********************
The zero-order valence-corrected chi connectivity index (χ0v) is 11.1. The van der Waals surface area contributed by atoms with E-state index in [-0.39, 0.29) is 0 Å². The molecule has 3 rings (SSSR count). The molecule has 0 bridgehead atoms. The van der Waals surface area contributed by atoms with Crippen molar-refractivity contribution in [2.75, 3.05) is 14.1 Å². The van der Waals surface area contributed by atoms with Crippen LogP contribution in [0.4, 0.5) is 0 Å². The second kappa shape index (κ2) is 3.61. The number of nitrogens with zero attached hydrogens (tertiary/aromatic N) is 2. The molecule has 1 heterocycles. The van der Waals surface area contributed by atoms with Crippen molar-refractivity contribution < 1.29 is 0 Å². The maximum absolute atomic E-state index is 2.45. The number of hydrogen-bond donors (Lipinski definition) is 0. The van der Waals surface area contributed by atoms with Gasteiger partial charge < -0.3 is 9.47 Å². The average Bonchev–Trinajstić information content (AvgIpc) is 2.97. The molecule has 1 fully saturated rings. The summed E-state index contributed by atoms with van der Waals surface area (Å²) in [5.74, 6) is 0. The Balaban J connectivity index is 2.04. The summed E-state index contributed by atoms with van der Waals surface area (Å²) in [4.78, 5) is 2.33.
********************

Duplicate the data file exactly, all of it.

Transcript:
The zero-order valence-corrected chi connectivity index (χ0v) is 11.1. The van der Waals surface area contributed by atoms with E-state index in [-0.39, 0.29) is 0 Å². The molecule has 3 rings (SSSR count). The molecule has 0 bridgehead atoms. The van der Waals surface area contributed by atoms with Crippen molar-refractivity contribution in [2.75, 3.05) is 14.1 Å². The van der Waals surface area contributed by atoms with Crippen LogP contribution in [0.4, 0.5) is 0 Å². The second kappa shape index (κ2) is 3.61. The number of nitrogens with zero attached hydrogens (tertiary/aromatic N) is 2. The molecule has 1 heterocycles. The van der Waals surface area contributed by atoms with Crippen molar-refractivity contribution < 1.29 is 0 Å². The maximum absolute atomic E-state index is 2.45. The number of hydrogen-bond donors (Lipinski definition) is 0. The van der Waals surface area contributed by atoms with Gasteiger partial charge < -0.3 is 9.47 Å². The average Bonchev–Trinajstić information content (AvgIpc) is 2.97. The molecule has 1 fully saturated rings. The summed E-state index contributed by atoms with van der Waals surface area (Å²) in [5.74, 6) is 0. The Balaban J connectivity index is 2.04. The summed E-state index contributed by atoms with van der Waals surface area (Å²) in [4.78, 5) is 2.33.